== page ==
Paul Hamy in The Ornithologist (Strand Releasing)

From Portuguese director João Pedro Rodrigues comes this lost-in-the-woods fable. Picture a sensual version of The Call of the Wild, with some David Lynch-ian identity swapping thrown in for good measure.

Fernando (Paul Hamy) is the titular ornithologist out on a solitary mission in search of a species of endangered black storks. Kayaking down a river, he is swept away by the rapids, and his kayak is ripped in half. From there, Fernando tries to find his way out of the forest, encountering strange characters and unexplainable phenomena. (Wonder Woman isn’t the only current film featuring Amazonian women.)

João Pedro Rodrigues and writing collaborator João Rui Guerra da Mata describe their film as a reimagining of the story of Saint Anthony, an important religious figure in Portuguese culture. (The peripatetic saint was born in Lisbon in the 1190s, and christened Fernando.) Each of Fernando’s encounters—two Chinese backpacking religious pilgrims; men dressed as pagan spirits; and a deaf and mute goat herder, Jesus (Xelo Cagiao)—are all stand-ins for characters and events in the story of the cherished saint. The major alteration is that Fernando/Anthony figure in this telling is a gay man. Commendably, the film is stripped of traditional Catholic views on the subject of homosexuality in favor of a much more naturalistic vibe.

Director Rodrigues, who is openly gay, has a record of films with gay themes: O Fantasma, Last Time I Saw Macao, and To Die Like a Man. While Fernando is coded as gay (his nature excursion is frequently interrupted by texts from his worrisome boyfriend, who reminds Fernando to take his medicine), this movie is actually a bit of a departure from what could be described as a gay film, as it is not exclusively about gay matters. Instead it’s an ambiguous and religious film featuring a gay protagonist.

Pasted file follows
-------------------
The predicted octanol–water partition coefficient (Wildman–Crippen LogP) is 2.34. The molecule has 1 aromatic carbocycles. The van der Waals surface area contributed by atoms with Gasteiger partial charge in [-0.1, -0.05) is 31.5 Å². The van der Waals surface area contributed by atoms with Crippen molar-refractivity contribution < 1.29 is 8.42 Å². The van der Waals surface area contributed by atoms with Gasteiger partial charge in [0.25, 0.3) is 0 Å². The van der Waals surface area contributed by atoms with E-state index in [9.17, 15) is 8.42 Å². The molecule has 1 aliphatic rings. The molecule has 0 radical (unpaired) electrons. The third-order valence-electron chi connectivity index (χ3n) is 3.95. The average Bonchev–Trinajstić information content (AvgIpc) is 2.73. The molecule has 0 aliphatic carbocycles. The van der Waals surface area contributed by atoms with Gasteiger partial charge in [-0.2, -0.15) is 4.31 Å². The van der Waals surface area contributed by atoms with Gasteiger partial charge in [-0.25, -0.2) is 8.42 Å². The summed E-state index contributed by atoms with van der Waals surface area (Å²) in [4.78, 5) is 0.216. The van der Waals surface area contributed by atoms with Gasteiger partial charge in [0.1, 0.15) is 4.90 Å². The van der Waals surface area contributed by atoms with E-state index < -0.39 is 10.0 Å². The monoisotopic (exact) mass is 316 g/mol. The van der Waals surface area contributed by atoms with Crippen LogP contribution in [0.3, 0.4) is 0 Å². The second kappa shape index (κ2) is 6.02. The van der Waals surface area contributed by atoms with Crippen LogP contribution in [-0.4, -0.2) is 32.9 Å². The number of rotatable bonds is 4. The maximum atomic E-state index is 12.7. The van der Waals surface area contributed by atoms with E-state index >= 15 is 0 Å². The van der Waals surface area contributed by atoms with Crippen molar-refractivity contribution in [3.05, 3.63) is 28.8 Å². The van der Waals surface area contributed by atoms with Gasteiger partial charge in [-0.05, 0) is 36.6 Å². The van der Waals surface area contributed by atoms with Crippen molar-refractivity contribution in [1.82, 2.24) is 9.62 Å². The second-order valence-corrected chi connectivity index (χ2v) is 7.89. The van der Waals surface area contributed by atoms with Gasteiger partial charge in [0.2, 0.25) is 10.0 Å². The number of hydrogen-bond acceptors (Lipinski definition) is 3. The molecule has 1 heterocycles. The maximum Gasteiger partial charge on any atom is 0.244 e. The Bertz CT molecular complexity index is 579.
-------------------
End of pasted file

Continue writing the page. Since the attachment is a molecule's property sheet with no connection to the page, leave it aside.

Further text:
The imagery is quite breathtaking. Much of the beginning is made up of long shots through Fernando’s binoculars, tracking different types of birds along the river. When the Chinese travelers, Fei and Lin (Han Wen and Chan Suan), are introduced, we are treated to a fast-paced slideshow of their trip’s photos, establishing the characters, as well as the place and mood. The two women, who unknowingly have hiked into northern Portugal from Spain, stumble upon the unconscious Fernando after his kayaking accident, and they nurse him back to health. After Fernando sips a strange tasting tea that they offer him, his encounter with the two devout women takes a strange and sadistic turn. The film takes viewers to another world; the woods come alive before the camera, evoking the spooky themes of the mystic and transformative aspects of nature.

The Ornithologist succeeds for its unconventional storytelling, its bravery to be steeped in metaphor. This is the kind of film you won’t be able to shake after you leave the theater, or have seen on the small screen. At least not until you get yourself back into the woods—it’s a different kind of nature film.

Directed by João Pedro Rodrigues
Written by Rodrigues and João Rui Guerra da Mata
Released by Strand Releasing
Portuguese, Mandarin, and Latin with English subtitles
Portugal/Brazil/France. 117 min. Not rated
With Paul Hamy, Xelo Cagiao, Han Wen, and Chan Suan